Are you a Japan-based entrepreneur, or planning to set up shop in The Land of the Rising Sun? Then pull up a chair and lend an ear. The Japanese market is a tough market to break into. But with sufficient preparation, you can succeed where others have failed. How might you fail? Well, you could do that by:
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JUMPING IN BLIND
You’re spending both time and money opening up a new business in a new market. If you want to reach your goals, you need to think things through, and create an efficient game plan. Track ROI metrics. Set a timeline. Make sure you’re on track as you progress.
And don’t assume the tactics of one nation will translate to another. There are plenty of companies that thought their strategies that worked in one market would work in Japan, only to see their efforts fall flat. Adjust to the environment, and learn what does and does not work in Japan.
Business is essentially relationships- between individuals, between groups, between companies. This goes double in Japan where you are defined by your placement in the social strata. The exchange of business cards informs that placement right from the get-go. It is imperative to build strong relationships, so waste no time getting familiar with your team of experts.
You can’t succeed without a strong level of familiarity with the locals. Affiliate marketers can be invaluable in this area.
TAKING LANGUAGE SHORTCUTS
Translation is tricky. Nuance, intention and inference can be lost or accidentally inserted if you aren’t careful. In Japanese, this becomes frighteningly pertinent. An innocuous phrase in English can come across as excessively aggressive in Japanese. Or, a seemingly clever slogan can completely fall flat.
When creating your brand message for Japan, be clear and insistent about what it is you’re trying to convey about your company or brand. A lazy or thoughtless translation can be incredibly damaging.
REFUSING TO BE FLEXIBLE
Japanese society is a largely conservative and tradition-preserving one. But those unchanging ways don’t relate to consumer trends. With the growth and expansion in e-commerce, Japanese purchasing trends shift quickly. You need to adjust at their speed, or get left behind.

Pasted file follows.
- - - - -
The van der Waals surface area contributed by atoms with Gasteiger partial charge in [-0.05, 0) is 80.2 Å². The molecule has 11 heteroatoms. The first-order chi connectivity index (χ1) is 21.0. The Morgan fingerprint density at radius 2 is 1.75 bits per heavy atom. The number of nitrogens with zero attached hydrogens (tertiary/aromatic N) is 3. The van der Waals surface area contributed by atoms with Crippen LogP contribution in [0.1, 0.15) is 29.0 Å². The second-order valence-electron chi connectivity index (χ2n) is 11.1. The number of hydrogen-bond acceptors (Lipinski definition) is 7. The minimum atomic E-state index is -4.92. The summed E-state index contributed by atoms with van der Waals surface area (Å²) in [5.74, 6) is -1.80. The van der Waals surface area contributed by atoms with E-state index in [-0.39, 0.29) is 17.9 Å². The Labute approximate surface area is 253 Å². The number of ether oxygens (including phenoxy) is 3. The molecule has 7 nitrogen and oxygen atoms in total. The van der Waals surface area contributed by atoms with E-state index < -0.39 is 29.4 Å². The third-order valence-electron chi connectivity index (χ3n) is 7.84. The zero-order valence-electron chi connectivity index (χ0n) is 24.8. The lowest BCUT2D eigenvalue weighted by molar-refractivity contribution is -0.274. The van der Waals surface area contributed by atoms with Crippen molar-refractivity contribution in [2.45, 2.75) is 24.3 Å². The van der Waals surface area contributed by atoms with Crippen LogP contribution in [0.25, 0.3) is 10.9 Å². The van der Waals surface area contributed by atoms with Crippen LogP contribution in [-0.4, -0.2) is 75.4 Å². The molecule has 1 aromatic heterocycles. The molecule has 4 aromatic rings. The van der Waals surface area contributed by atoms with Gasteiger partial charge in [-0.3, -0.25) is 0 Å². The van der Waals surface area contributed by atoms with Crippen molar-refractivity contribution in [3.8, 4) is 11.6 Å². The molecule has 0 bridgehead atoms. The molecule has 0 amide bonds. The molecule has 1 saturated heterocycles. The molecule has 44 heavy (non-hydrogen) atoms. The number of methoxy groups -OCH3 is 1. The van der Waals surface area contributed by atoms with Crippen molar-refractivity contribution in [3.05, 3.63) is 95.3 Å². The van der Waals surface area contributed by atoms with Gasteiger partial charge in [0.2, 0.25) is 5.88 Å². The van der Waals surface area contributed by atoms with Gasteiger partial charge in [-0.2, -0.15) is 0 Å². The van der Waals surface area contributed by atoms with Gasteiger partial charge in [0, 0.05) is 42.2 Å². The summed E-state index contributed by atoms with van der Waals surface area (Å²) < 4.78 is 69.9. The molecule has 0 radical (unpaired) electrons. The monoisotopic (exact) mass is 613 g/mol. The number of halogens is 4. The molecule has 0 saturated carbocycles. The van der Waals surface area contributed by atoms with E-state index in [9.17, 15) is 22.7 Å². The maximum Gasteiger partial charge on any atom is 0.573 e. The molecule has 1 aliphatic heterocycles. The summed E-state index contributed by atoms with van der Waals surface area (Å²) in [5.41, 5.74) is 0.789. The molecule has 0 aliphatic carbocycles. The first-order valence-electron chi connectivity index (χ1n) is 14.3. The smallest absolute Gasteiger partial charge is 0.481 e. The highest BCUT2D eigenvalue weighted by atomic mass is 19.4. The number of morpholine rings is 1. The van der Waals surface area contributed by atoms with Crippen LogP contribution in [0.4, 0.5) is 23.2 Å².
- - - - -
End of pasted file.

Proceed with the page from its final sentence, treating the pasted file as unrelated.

Japan changes as much as it stays the same, and you hinder yourself if you aren’t ready for the changes.
IGNORING THE AGED
25% of Japan’s population is over the age of 65. Life expectancy increases, while marriage and birthrates decline. That percentage is expected to jump, quickly. As such, many products and services are directly aimed at this demographic, with great success.
No matter what you offer to Japan, make sure to keep the older citizens in mind by developing content or iterations that appeal to them. You’ll be doing yourself a favor.
Young people love mobile devices. It’s always a good idea to invest in online advertising, and maintain a presence on the popular social media platforms. But, if you’re looking at marketing in Japan, you can’t ignore the aged (see above).
The older Japanese citizens are avid readers of newspapers. So much so that, despite being the tenth largest population in the world, three of the top five newspapers in global circulation come from Japan. The Yomiuri Shimbun has nearly 20 times the daily circulation of the New York Times. Food for thought.
When it comes to English, the Japanese people struggle! You wouldn’t believe the panic and dismay when they want to purchase a product, but give up at the sight of the English language.
Gloture is a new class of promotion agency located in the heart of Tokyo. We specialize in helping overseas startups to launch products in the Japanese market.
As the top choice in our field, we will handle each step from start to finish.
Get in touch today and let Gloture help your brand standout with huge success in Japan!